Review – Vox, by Christina Dalcher

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Vox
by Christina Dalcher

Genre: Dystopian

Length: 326 Pages

Release date: August 21, 2018

Publisher: Berkley

Synopsis:

Set in an America where half the population has been silenced, VOX is the harrowing, unforgettable story of what one woman will do to protect herself and her daughter.

On the day the government decrees that women are no longer allowed more than 100 words daily, Dr. Jean McClellan is in denial—this can’t happen here. Not in America. Not to her.

This is just the beginning.

Soon women can no longer hold jobs. Girls are no longer taught to read or write. Females no longer have a voice. Before, the average person spoke sixteen thousand words a day, but now women only have one hundred to make themselves heard.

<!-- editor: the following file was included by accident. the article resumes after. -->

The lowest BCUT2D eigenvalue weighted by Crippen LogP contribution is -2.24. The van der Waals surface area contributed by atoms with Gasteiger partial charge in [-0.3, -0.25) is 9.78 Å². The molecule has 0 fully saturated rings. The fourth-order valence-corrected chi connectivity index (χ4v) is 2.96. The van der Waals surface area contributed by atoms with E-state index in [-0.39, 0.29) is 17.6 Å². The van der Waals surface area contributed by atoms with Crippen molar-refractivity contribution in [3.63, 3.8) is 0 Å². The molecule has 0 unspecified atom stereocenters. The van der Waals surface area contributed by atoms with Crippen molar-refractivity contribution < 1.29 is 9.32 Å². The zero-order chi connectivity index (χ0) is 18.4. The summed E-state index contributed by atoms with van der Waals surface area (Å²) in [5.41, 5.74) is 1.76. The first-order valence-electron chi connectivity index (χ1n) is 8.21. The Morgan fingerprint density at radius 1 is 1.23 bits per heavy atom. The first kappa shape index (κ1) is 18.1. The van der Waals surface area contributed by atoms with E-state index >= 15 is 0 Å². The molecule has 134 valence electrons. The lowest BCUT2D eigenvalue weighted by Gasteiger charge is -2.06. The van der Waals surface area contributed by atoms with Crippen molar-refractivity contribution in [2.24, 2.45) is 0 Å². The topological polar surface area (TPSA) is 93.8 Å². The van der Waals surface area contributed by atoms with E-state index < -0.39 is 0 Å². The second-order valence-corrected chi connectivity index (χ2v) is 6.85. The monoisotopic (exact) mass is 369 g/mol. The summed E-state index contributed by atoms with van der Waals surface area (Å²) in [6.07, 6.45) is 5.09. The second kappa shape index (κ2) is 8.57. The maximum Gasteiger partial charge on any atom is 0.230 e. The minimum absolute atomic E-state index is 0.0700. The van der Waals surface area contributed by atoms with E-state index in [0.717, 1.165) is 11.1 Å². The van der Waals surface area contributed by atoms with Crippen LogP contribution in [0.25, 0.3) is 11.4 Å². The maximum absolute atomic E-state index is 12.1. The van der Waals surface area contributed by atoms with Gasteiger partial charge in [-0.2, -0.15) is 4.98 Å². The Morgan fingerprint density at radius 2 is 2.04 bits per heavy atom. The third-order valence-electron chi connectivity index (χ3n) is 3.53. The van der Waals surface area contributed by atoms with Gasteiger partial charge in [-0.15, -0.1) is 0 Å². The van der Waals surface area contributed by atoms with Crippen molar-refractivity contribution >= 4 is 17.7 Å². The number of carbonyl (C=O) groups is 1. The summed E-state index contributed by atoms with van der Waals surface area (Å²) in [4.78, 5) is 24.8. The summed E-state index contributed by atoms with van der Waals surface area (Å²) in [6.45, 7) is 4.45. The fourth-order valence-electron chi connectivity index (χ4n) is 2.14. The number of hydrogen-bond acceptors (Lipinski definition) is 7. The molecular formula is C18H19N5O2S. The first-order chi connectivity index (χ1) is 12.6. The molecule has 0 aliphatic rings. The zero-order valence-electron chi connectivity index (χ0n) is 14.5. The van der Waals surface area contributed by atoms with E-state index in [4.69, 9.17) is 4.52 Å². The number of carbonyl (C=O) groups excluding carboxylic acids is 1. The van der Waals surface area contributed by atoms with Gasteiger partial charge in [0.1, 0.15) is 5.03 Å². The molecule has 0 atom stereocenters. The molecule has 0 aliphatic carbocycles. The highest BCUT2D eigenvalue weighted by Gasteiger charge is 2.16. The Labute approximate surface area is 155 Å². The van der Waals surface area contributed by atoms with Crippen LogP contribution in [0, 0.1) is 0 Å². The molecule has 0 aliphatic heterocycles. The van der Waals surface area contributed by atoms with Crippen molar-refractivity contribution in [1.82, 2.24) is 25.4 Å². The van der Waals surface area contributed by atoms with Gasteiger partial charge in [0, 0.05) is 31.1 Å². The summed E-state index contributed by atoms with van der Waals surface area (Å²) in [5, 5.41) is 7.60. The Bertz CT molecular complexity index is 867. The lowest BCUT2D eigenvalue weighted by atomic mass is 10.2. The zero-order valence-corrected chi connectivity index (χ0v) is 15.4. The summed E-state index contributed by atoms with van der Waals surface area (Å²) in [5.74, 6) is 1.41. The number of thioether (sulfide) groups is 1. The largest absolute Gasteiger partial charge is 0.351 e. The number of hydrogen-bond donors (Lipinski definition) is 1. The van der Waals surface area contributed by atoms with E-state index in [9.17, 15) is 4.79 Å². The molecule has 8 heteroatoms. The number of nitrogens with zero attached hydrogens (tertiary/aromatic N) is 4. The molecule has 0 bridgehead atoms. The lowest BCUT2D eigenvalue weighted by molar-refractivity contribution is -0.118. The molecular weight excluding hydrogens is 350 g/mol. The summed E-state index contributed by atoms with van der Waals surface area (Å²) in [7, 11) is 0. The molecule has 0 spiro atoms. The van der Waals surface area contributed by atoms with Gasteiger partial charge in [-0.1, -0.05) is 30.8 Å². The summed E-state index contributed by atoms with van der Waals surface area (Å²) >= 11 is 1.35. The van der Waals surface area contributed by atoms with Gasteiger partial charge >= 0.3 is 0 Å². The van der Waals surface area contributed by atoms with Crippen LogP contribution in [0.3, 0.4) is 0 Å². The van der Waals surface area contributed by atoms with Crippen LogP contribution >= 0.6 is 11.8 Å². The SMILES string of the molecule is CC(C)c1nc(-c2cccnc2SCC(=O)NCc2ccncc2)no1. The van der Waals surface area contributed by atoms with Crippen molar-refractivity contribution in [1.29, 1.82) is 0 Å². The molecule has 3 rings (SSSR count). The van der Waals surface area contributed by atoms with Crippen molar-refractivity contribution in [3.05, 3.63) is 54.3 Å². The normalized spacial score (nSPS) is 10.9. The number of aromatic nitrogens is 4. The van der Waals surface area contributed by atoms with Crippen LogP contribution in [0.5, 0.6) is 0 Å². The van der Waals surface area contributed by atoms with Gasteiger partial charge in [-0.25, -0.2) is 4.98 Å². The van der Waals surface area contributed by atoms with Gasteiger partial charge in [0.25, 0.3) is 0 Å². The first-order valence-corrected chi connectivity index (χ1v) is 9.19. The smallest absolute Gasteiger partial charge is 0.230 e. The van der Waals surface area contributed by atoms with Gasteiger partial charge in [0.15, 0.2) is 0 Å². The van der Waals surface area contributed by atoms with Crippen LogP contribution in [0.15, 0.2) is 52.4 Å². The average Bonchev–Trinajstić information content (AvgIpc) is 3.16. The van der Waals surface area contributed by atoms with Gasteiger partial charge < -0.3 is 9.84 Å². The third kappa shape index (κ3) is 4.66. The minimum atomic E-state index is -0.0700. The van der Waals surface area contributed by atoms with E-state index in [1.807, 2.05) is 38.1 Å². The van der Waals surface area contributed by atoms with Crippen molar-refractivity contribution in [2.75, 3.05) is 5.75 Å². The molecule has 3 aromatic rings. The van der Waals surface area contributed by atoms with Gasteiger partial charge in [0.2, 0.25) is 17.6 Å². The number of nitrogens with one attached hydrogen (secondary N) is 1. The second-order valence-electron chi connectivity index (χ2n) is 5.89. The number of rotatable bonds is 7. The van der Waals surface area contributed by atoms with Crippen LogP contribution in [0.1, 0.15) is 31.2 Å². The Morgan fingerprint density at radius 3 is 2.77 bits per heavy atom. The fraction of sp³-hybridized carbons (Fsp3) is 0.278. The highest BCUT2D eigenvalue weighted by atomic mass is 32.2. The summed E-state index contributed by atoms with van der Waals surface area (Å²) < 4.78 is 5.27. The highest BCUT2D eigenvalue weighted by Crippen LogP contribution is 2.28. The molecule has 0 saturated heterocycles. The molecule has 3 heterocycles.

But this is not the end.

For herself, her daughter, and every woman silenced, Jean will reclaim her voice

rating

three

I wonder what the other women do. How they cope. Do they still find something to enjoy? Do they love their husbands in the same way? Do they hate them, just a little bit?

Vox is a dystopian novel in the vein of The Handmaid’s Tale which blends the personal and the political. Set in an America which has been taken over by hyper-conservative extremists, women are no longer allowed to work, and they are forced to wear word counters which administer painful electric shocks if they go over their allotted 100 daily words.

I originally reviewed this book not long after starting my blog, and my reading habits have changed a lot since then; I think a lot of that has to do with twice monthly book club meetings and getting into the habit of engaging with the media I consume on a deeper level in order to discuss it. I don’t normally revisit books I’ve already reviewed, but when Vox was chosen as this month’s book, I knew before picking it up that my feelings would be a lot different this time, and I thought it may be interesting to talk about.